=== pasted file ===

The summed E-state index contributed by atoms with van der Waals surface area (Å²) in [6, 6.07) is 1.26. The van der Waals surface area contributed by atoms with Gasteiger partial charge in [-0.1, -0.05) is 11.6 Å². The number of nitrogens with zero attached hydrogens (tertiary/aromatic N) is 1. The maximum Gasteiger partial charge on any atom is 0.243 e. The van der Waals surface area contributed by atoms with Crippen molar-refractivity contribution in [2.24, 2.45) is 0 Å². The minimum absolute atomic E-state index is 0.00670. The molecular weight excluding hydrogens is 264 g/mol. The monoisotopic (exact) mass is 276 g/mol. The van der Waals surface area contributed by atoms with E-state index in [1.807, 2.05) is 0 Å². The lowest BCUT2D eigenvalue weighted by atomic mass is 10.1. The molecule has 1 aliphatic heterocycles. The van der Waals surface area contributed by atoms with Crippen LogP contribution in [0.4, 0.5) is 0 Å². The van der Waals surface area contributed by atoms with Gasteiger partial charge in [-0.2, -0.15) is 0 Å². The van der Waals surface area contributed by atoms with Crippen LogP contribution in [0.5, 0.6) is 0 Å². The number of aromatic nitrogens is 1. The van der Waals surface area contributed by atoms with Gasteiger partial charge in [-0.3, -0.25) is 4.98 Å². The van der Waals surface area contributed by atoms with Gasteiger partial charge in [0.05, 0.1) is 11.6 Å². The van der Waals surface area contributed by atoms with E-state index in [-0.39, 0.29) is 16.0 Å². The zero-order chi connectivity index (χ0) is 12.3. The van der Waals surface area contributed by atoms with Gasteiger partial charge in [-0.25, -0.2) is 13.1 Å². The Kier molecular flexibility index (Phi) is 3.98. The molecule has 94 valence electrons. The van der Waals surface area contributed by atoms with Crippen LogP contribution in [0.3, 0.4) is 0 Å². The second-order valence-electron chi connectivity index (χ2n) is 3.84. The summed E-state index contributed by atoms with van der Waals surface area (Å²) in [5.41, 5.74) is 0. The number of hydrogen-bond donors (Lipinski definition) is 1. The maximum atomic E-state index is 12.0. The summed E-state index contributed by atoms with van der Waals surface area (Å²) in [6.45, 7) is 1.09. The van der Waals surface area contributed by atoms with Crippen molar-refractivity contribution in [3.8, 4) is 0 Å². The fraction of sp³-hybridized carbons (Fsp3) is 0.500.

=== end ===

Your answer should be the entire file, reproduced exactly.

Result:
The summed E-state index contributed by atoms with van der Waals surface area (Å²) in [6, 6.07) is 1.26. The van der Waals surface area contributed by atoms with Gasteiger partial charge in [-0.1, -0.05) is 11.6 Å². The number of nitrogens with zero attached hydrogens (tertiary/aromatic N) is 1. The maximum Gasteiger partial charge on any atom is 0.243 e. The van der Waals surface area contributed by atoms with Crippen molar-refractivity contribution in [2.24, 2.45) is 0 Å². The minimum absolute atomic E-state index is 0.00670. The molecular weight excluding hydrogens is 264 g/mol. The monoisotopic (exact) mass is 276 g/mol. The van der Waals surface area contributed by atoms with E-state index in [1.807, 2.05) is 0 Å². The lowest BCUT2D eigenvalue weighted by atomic mass is 10.1. The molecule has 1 aliphatic heterocycles. The van der Waals surface area contributed by atoms with Crippen LogP contribution in [0.4, 0.5) is 0 Å². The van der Waals surface area contributed by atoms with Gasteiger partial charge in [-0.2, -0.15) is 0 Å². The van der Waals surface area contributed by atoms with Crippen LogP contribution in [0.5, 0.6) is 0 Å². The number of aromatic nitrogens is 1. The van der Waals surface area contributed by atoms with Gasteiger partial charge in [-0.3, -0.25) is 4.98 Å². The van der Waals surface area contributed by atoms with Gasteiger partial charge in [0.05, 0.1) is 11.6 Å². The van der Waals surface area contributed by atoms with E-state index in [-0.39, 0.29) is 16.0 Å². The zero-order chi connectivity index (χ0) is 12.3. The van der Waals surface area contributed by atoms with Gasteiger partial charge in [-0.25, -0.2) is 13.1 Å². The Kier molecular flexibility index (Phi) is 3.98. The molecule has 94 valence electrons. The van der Waals surface area contributed by atoms with Crippen LogP contribution in [0.3, 0.4) is 0 Å². The second-order valence-electron chi connectivity index (χ2n) is 3.84. The summed E-state index contributed by atoms with van der Waals surface area (Å²) in [5.41, 5.74) is 0. The number of hydrogen-bond donors (Lipinski definition) is 1. The maximum atomic E-state index is 12.0. The summed E-state index contributed by atoms with van der Waals surface area (Å²) in [6.45, 7) is 1.09. The van der Waals surface area contributed by atoms with Crippen molar-refractivity contribution in [3.8, 4) is 0 Å². The fraction of sp³-hybridized carbons (Fsp3) is 0.500.